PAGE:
Some new planned developments such as a new 170 room upscale property by Aloft Hotel have been scaled back. This project originally included the Aloft Hotel and a 230 unit apartment building near the old Supreme Court Building. The project has been scaled back form 82.8 million to 78 million.
This isn’t really a negative for Knoxville. It’s just part of sustainable growth. We’ve seen similar patterns in cities all over the country.
“Knoxville grows at a certain percentage rate, so you have to make sure you don’t out pace the growth,” There’s so many hotels coming online that I’m sure they’re wanting to test the market a little bit to see how (the hotels) do before they approve another franchise. They’re probably not against it but want to see where everything is relative to new ones … a more cautious approach, in my opinion, It doesn’t mean they’re done here.”
– Oliver Smith IV
Rick Emmett, Knoxville’s downtown corrdinator agrees. He can see where companies may want to be cautious and invest wisely, but also said Knoxville is ready and willing to work with any developer who want to create something new here. Developer Rick Dover has other ideas. He is planning a mixed-use apartment building and shops on Henley street that could support an Airbnb styled hotel. Managed apartments that can be rented via internet services. This type of building supports small buisnesses, similar to B&B’s and Boutique hotels. These types of properties allow Knoxville’s “authentic Tennessee hospitality” to shine through.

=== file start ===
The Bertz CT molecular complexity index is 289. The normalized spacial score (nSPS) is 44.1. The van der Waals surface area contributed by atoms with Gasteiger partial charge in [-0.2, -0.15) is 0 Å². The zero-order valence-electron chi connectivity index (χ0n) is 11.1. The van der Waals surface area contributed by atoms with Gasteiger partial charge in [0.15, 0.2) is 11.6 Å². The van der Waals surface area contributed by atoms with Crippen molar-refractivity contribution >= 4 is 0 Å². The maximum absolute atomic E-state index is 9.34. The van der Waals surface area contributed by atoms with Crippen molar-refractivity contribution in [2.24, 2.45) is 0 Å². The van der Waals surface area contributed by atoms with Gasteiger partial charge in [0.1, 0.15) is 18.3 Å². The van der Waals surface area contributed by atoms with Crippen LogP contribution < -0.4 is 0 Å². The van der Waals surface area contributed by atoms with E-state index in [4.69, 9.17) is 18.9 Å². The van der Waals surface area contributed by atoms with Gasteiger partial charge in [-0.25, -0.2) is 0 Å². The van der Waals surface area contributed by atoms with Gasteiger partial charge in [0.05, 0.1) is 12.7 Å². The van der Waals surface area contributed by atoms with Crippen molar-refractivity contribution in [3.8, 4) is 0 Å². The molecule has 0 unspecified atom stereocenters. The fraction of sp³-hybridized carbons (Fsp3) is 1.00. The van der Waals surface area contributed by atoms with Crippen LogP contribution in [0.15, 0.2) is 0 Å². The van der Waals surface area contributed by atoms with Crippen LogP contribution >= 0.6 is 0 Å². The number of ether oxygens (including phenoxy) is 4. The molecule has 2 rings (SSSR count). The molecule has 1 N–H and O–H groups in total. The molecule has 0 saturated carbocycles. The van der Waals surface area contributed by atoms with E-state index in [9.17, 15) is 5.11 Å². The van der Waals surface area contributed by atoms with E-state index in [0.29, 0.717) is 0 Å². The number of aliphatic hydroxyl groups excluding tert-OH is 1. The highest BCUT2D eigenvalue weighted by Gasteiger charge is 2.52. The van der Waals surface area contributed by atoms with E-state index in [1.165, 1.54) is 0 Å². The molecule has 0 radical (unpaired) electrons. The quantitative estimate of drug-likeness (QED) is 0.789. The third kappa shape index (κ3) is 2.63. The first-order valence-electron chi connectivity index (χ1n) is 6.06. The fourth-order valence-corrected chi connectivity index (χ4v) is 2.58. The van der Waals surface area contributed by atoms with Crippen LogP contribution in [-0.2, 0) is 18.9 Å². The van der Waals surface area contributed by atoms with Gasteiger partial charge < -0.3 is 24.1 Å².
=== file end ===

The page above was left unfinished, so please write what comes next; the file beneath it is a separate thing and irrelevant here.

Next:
The current downtown hotel properties and available rooms:
- The Tennessean: 82 rooms
- The Hyatt Place (former Farragut Hotel building): 165 rooms (also a Dover project)
- Courtyard by Marriott/Residence Inn: 144 rooms and 88 rooms, respectively
- Andrew Johnson Building (pending): 94 rooms
- Embassy Suites: 160 rooms
Yes, there are ebbs and flows, ups and downs in the market, however Knoxville continues to grow and more hotels and residential buildings will continue to be built in downtown Knoxville. It’s still a great place to invest.
Is downtown Knoxville’s hotel industry hitting its cap? Plans for old Supreme Court change.